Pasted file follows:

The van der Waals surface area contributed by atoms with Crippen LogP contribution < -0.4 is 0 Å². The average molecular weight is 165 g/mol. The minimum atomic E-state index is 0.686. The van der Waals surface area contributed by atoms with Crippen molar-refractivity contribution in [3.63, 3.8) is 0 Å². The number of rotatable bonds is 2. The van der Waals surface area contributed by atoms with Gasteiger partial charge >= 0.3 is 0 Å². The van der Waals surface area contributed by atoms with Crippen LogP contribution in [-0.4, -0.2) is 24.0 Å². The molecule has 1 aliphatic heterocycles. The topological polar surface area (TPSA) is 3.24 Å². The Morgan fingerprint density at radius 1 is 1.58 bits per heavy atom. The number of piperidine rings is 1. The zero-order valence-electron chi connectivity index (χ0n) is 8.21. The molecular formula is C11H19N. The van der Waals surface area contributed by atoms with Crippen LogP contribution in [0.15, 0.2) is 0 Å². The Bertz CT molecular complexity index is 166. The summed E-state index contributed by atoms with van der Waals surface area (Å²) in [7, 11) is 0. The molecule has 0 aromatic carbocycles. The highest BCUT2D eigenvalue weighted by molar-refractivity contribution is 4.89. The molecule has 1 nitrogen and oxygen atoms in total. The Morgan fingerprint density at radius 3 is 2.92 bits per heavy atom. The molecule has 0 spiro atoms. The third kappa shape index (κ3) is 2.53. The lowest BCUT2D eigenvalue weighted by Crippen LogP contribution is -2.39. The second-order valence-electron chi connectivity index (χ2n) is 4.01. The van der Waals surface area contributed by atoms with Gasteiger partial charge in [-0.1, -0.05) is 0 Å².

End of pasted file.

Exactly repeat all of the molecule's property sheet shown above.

The van der Waals surface area contributed by atoms with Crippen LogP contribution < -0.4 is 0 Å². The average molecular weight is 165 g/mol. The minimum atomic E-state index is 0.686. The van der Waals surface area contributed by atoms with Crippen molar-refractivity contribution in [3.63, 3.8) is 0 Å². The number of rotatable bonds is 2. The van der Waals surface area contributed by atoms with Gasteiger partial charge >= 0.3 is 0 Å². The van der Waals surface area contributed by atoms with Crippen LogP contribution in [-0.4, -0.2) is 24.0 Å². The molecule has 1 aliphatic heterocycles. The topological polar surface area (TPSA) is 3.24 Å². The Morgan fingerprint density at radius 1 is 1.58 bits per heavy atom. The number of piperidine rings is 1. The zero-order valence-electron chi connectivity index (χ0n) is 8.21. The molecular formula is C11H19N. The van der Waals surface area contributed by atoms with Crippen LogP contribution in [0.15, 0.2) is 0 Å². The Bertz CT molecular complexity index is 166. The summed E-state index contributed by atoms with van der Waals surface area (Å²) in [7, 11) is 0. The molecule has 0 aromatic carbocycles. The highest BCUT2D eigenvalue weighted by molar-refractivity contribution is 4.89. The molecule has 1 nitrogen and oxygen atoms in total. The Morgan fingerprint density at radius 3 is 2.92 bits per heavy atom. The molecule has 0 spiro atoms. The third kappa shape index (κ3) is 2.53. The lowest BCUT2D eigenvalue weighted by Crippen LogP contribution is -2.39. The second-order valence-electron chi connectivity index (χ2n) is 4.01. The van der Waals surface area contributed by atoms with Gasteiger partial charge in [-0.1, -0.05) is 0 Å².